In recent years there have been multiple attempts to create a legal presumption in Minnesota that a child should be in the joint physical custody of the child’s separated or divorced parents. This year, there is a bill that reflects a renewed effort to pass a “JPS law” in Minnesota.
What needs to be realized in the debate over a JPS law is not merely the importance of the presumption question, but also two very important issues: (a) how the presumption is rebutted and (b) the wide discretion of the family court.
The bill currently proposed to address JPS requires the court to award joint physical custody in a contested custody case unless one parent proves by clear and convincing evidence that the other parent is unfit in a manner that would cause substantial harm to the child. The law’s impact would be on cases where (a) the parties are not in agreement about the custody arrangement and (b) there is no compelling evidence that the child would be substantially harmed by joint physical custody. Family court judges that would otherwise give one parent primary custody would be prevented from doing so, because the presumption would not be rebutted.
The implication of this is to substantially curtail the family court’s discretion, which has repeatedly been ruled by Minnesota appellate courts to be very wide. Minnesota family law holds a child’s best interests to be a paramount consideration in contested family court disputes. Oftentimes, it is THE paramount consideration. This is antithetical to the notion of a presumption – particularly a presumption that can be overcome only by clear and convincing evidence. Every family is different. Every child of divorced or separated parents has a unique experience. So the practical reality is that a presumed custody arrangement will have as many exceptions as it has cases that conform to the presumption. The rule-or-exception quandary must be resolved in some way; consequently, the family court cannot be divested of the authority to make that determination.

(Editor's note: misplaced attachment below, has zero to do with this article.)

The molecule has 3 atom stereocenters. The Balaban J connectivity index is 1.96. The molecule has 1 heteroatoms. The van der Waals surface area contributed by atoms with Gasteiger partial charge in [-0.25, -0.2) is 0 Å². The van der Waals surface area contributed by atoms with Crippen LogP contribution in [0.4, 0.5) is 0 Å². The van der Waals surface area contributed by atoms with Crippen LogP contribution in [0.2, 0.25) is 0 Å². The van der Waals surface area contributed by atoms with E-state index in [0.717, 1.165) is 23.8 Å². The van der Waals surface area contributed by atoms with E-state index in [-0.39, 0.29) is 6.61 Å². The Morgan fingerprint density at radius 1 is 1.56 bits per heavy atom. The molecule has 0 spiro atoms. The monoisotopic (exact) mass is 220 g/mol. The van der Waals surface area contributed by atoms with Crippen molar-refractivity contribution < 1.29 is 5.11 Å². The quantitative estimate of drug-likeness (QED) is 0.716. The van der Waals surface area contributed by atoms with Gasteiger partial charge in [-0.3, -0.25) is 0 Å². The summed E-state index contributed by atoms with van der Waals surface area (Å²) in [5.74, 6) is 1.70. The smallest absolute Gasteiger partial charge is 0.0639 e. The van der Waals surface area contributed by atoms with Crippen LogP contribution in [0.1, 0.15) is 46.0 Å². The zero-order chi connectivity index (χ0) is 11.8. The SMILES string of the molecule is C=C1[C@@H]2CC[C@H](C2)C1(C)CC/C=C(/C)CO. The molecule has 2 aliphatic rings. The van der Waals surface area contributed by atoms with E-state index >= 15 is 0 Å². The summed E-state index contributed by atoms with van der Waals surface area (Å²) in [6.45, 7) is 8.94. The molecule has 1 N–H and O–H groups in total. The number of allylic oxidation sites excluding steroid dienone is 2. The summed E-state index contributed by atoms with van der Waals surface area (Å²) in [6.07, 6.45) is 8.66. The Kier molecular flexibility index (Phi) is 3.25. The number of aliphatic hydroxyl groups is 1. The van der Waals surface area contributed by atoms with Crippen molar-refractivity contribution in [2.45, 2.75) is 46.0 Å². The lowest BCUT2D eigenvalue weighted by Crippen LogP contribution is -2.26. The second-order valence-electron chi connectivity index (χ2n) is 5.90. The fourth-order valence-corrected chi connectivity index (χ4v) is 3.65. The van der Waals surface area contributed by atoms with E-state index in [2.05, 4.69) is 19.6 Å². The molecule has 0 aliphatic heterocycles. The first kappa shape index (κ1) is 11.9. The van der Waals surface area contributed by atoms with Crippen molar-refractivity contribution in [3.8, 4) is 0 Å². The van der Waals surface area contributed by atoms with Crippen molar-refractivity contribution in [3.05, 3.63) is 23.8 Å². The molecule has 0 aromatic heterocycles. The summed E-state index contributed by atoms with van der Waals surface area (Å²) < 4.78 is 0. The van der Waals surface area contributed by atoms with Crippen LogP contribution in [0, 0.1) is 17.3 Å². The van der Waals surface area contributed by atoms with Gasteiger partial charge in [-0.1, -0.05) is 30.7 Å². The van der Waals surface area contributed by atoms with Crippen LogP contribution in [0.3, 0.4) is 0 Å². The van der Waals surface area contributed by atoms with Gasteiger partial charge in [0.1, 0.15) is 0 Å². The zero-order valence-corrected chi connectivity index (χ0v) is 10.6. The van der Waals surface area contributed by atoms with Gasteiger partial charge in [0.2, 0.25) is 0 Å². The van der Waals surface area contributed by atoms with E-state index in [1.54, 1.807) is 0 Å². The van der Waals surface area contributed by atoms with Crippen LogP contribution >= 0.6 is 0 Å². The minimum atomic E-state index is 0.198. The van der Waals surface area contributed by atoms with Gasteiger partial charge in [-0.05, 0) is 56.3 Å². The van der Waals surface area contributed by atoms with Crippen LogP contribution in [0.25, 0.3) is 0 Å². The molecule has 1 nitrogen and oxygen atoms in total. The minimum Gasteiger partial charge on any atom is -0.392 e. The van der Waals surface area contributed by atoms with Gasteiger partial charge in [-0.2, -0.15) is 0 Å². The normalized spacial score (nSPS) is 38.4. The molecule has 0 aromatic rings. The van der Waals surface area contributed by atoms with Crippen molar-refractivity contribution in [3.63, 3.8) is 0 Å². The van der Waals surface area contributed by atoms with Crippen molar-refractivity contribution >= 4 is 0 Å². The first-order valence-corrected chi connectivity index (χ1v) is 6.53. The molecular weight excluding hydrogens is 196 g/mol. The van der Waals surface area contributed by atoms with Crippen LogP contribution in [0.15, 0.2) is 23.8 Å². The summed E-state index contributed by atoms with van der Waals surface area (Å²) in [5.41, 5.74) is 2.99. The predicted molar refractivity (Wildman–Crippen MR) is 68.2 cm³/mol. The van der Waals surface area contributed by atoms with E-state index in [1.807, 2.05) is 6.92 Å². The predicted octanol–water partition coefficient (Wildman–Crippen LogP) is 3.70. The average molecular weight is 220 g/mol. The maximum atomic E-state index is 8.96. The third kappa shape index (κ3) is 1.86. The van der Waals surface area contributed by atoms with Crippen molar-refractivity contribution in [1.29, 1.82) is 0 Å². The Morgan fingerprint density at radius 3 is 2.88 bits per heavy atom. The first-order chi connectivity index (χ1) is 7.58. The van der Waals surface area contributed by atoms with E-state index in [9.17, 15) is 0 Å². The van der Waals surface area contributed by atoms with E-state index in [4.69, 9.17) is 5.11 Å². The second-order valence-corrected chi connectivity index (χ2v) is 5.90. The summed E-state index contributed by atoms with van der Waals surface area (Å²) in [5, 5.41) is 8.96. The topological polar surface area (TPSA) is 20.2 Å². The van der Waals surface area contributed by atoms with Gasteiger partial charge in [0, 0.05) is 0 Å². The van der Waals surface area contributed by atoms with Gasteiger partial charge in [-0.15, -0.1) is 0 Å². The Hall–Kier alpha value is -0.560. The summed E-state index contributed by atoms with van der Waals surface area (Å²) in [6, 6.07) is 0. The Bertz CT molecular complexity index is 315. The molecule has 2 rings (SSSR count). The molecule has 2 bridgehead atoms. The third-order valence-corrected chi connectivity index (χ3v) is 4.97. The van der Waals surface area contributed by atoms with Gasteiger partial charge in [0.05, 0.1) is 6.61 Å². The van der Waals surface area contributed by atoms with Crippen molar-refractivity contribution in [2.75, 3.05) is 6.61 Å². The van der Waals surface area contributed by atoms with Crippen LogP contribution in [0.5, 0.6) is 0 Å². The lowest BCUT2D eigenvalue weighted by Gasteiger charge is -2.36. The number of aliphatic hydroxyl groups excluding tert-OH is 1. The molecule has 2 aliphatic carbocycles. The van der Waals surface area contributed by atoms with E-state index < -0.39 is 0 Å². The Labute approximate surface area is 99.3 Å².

Where the proposed law’s equation breaks down is the application of a clear and convincing evidentiary standard to find “substantial harm” to the child. When the establishment of joint physical custody is more important than preventing minor harm, or even moderate harm, to the child, the paramount importance of the child’s interests necessarily gives way to a different philosophy. The proposed bill expressly seeks to establish a new “public policy.” The proposed public policy would necessarily alter the existing emphasis on the paramount importance of the child’s best interests.
In the end, with or without the proposed law, many children will be in the joint physical custody of their parents – for very good reasons. And many will not – for very good reasons. Nothing will change the wide discretion of family courts, because no public policy will alter the fact that families and children vary widely. So even if the law passes, its most fervent proponents will be foiled by the diluted application of the term “substantial harm” to create custody arrangements that are more often the exception than the rule.